Mike Leonard: Famed tree often has humble origins

Nov. 11, 2011 at 9:22 AM ET

By Mike Leonard

What if the Rockefeller Center Christmas tree falls in a forest and no one is around to hear it? Does it make a sound? 

That’s a stupid statement because philosophically rhetorical questions start arguments and I’m sick of all the people arguing these days. It’s also dumb because Rockefeller Center Christmas trees don’t grow in forests. They grow in people’s yards. Normal, everyday people. The Jane Does and Joe Blows of the world. (I once did a story on a real guy named Joe Blow, but won’t get into that now.)

Back to the yards: Side yards. Front yards. Big yards with lots of space for those Norway Spruces (the trees of choice) to grow evenly in all directions. Forests are great for hiking, camping and getting spooked by shadows, noises and the kinds of animals that don’t wear collars. Forests are not great, however, for growing symmetrical trees that eventually require viewing from all angles. Cramped space plus blocked light equals the tree equivalent of a guy with a bad mullet.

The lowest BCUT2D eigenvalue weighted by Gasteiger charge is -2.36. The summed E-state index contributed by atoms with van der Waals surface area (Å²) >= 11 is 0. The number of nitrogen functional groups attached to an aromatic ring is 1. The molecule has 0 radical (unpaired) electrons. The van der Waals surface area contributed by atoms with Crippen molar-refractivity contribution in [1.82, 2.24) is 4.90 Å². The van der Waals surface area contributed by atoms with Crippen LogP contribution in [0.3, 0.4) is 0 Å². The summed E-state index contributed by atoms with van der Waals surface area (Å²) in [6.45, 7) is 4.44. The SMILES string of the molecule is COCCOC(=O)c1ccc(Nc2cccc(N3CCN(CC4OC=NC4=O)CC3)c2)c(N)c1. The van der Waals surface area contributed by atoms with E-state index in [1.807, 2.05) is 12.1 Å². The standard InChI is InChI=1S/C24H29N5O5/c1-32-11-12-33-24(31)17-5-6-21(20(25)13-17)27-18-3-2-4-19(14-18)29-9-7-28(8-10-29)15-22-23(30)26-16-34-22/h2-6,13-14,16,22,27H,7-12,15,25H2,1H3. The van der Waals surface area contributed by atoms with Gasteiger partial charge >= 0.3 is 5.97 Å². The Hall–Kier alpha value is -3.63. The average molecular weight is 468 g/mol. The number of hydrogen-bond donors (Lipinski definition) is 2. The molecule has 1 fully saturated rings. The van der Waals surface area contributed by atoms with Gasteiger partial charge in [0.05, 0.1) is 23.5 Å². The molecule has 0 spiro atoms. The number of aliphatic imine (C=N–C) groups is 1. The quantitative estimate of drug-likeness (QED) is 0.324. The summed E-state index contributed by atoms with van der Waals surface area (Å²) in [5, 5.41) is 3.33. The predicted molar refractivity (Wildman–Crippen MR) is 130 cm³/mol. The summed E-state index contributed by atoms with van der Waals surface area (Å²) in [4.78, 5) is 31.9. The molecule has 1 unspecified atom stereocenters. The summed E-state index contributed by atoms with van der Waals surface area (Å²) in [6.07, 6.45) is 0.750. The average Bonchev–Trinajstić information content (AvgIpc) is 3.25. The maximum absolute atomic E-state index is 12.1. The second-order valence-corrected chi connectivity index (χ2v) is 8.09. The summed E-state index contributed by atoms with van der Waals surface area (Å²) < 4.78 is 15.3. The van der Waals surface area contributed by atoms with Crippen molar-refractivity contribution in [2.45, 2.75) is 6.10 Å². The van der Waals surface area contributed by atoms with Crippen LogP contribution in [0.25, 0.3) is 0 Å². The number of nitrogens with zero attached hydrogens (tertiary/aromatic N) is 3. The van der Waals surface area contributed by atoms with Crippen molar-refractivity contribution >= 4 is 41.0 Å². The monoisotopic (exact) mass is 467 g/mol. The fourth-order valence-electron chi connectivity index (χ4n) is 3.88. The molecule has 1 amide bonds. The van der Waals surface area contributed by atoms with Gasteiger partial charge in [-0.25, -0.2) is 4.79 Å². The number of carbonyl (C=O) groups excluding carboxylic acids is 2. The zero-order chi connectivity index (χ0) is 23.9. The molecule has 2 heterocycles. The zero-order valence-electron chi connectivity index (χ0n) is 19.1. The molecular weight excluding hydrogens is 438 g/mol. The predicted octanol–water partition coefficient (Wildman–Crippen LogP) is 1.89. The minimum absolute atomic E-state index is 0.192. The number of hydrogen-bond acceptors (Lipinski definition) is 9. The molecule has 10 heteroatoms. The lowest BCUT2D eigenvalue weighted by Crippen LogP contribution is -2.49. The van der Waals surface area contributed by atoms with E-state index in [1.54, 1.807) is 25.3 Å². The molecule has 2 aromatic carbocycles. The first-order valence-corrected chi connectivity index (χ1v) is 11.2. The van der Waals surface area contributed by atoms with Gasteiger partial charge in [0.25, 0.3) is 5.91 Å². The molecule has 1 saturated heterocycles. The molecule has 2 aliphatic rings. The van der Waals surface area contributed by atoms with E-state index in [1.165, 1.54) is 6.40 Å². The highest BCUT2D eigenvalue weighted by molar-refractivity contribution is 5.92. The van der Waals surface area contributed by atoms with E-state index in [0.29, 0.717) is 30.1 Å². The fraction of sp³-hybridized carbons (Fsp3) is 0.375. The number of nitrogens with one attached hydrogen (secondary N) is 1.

I know all of this because no other reporter has seen the Rockefeller Center Christmas trees as I have seen them ... in their natural state before the guys with chain saws arrived. Why was I given this exclusive, journalistic access?

Because nobody else wanted it. 

Trees can’t talk. And sometimes tree owners don’t want to talk except for the guy a few years back who never STOPPED talking.

So, for the last two decades the job of profiling the people who donate their trees to Rockefeller Center has been mine and mine alone. It’s been a burden but also a joy because where else on TV can a regular Joe take a bow? (In this year’s story it’s a regular Nancy). I’ve always believed that every single person out there has something worthwhile to say.

Watch this story about the origin of this year's tree and see if you agree.